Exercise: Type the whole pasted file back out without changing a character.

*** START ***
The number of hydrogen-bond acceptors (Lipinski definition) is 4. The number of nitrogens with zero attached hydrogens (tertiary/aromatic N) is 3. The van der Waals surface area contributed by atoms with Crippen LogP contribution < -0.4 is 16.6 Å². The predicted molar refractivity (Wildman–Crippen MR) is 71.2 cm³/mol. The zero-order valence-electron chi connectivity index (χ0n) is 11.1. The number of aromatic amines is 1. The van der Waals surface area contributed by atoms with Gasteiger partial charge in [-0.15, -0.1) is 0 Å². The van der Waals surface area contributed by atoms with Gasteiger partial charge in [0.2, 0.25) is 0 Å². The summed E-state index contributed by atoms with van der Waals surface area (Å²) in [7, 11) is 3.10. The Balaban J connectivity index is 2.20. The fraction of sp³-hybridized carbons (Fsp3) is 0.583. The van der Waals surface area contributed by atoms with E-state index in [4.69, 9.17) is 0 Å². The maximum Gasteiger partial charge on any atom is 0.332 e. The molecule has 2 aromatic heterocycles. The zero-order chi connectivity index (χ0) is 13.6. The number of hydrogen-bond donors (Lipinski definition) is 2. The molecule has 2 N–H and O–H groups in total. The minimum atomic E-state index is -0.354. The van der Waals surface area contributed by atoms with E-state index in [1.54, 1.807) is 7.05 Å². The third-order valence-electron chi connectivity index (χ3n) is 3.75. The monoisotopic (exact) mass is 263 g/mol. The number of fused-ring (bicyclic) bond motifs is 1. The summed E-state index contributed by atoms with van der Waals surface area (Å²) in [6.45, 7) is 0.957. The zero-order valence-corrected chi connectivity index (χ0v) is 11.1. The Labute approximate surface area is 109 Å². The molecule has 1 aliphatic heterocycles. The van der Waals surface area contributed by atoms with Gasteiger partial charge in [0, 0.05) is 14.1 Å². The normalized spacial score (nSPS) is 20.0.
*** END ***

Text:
The number of hydrogen-bond acceptors (Lipinski definition) is 4. The number of nitrogens with zero attached hydrogens (tertiary/aromatic N) is 3. The van der Waals surface area contributed by atoms with Crippen LogP contribution < -0.4 is 16.6 Å². The predicted molar refractivity (Wildman–Crippen MR) is 71.2 cm³/mol. The zero-order valence-electron chi connectivity index (χ0n) is 11.1. The number of aromatic amines is 1. The van der Waals surface area contributed by atoms with Gasteiger partial charge in [-0.15, -0.1) is 0 Å². The van der Waals surface area contributed by atoms with Gasteiger partial charge in [0.2, 0.25) is 0 Å². The summed E-state index contributed by atoms with van der Waals surface area (Å²) in [7, 11) is 3.10. The Balaban J connectivity index is 2.20. The fraction of sp³-hybridized carbons (Fsp3) is 0.583. The van der Waals surface area contributed by atoms with E-state index in [4.69, 9.17) is 0 Å². The maximum Gasteiger partial charge on any atom is 0.332 e. The molecule has 2 aromatic heterocycles. The zero-order chi connectivity index (χ0) is 13.6. The number of hydrogen-bond donors (Lipinski definition) is 2. The molecule has 2 N–H and O–H groups in total. The minimum atomic E-state index is -0.354. The van der Waals surface area contributed by atoms with E-state index in [1.54, 1.807) is 7.05 Å². The third-order valence-electron chi connectivity index (χ3n) is 3.75. The monoisotopic (exact) mass is 263 g/mol. The number of fused-ring (bicyclic) bond motifs is 1. The summed E-state index contributed by atoms with van der Waals surface area (Å²) in [6.45, 7) is 0.957. The zero-order valence-corrected chi connectivity index (χ0v) is 11.1. The Labute approximate surface area is 109 Å². The molecule has 1 aliphatic heterocycles. The van der Waals surface area contributed by atoms with Gasteiger partial charge in [0, 0.05) is 14.1 Å². The normalized spacial score (nSPS) is 20.0.